Dr. Emilie Scott was only a few months into her first job when she started hearing the complaint: She was spending too much time with each patient.
Like many primary care doctors working in large medical systems, Scott was encouraged to see a new patient every 20 minutes. But that was barely enough time to talk and do a physical.
She eventually quit her job to try a new approach aimed at eliminating many of the headaches of traditional health care: tight schedules, short appointments and piles of insurance paperwork.
Instead of billing insurers, Scott now charges patients a $79 monthly fee that covers office visits, phone calls, emails, texts and certain medical tests and procedures. Scott typically sees six patients a day, down from around 30, and spends more time at each appointment. She hired two assistants to help handle paperwork compared with working with a department of billing specialists.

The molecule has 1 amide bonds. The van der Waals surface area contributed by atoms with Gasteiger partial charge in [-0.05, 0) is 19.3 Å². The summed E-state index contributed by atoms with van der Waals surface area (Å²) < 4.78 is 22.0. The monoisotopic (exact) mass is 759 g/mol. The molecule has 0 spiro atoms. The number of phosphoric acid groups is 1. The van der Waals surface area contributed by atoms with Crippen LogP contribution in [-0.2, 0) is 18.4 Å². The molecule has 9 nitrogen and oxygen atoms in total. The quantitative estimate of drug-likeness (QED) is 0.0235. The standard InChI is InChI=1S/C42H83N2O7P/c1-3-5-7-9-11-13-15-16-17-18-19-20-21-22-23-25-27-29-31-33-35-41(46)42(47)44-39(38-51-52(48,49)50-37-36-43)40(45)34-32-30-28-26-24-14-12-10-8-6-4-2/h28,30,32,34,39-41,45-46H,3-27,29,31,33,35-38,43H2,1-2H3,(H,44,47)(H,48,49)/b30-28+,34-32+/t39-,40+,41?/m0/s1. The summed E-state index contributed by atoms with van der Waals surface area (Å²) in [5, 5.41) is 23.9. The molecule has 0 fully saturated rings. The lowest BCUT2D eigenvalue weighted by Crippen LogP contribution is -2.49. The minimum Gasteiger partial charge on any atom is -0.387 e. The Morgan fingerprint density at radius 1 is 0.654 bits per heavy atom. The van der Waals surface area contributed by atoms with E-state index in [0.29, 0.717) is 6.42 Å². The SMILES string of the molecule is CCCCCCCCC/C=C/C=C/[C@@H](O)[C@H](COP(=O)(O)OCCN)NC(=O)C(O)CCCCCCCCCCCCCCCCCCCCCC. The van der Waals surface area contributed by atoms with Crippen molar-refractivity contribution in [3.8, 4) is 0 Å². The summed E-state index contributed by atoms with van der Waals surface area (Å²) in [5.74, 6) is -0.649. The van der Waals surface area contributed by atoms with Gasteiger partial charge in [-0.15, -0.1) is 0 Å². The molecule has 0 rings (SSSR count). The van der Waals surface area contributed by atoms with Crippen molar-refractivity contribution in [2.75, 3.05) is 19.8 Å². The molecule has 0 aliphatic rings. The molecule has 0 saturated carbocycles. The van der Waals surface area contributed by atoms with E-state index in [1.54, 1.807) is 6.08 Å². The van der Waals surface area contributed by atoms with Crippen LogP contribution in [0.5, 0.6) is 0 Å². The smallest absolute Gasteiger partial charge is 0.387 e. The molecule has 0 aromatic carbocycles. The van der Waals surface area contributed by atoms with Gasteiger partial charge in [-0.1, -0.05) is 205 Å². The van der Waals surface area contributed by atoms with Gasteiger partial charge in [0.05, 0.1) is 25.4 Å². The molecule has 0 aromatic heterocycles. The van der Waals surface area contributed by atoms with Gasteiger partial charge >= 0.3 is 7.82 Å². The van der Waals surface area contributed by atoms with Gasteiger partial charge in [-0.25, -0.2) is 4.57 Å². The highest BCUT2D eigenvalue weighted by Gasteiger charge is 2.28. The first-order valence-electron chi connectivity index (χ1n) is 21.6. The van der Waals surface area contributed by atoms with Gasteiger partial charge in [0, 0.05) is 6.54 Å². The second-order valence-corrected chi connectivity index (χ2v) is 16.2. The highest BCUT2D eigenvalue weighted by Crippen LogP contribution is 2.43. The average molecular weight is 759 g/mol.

This approach — direct primary care — aims to leverage the extra time and money from avoiding insurance into improving care for patients.
“As far as our financial success, it does not depend upon having a team of people to figure out how to get money from the insurance company,” said Scott, who co-owns a private practice in Irvine, Calif., that serves about 900 patients. Scott said the practice has grown by word-of-mouth, without advertising.
In many ways, direct primary care is a return to a simpler time when doctors charged cash for their services. Patients say they appreciate the accessibility and simplicity of the system.
Read the full article at Times Union.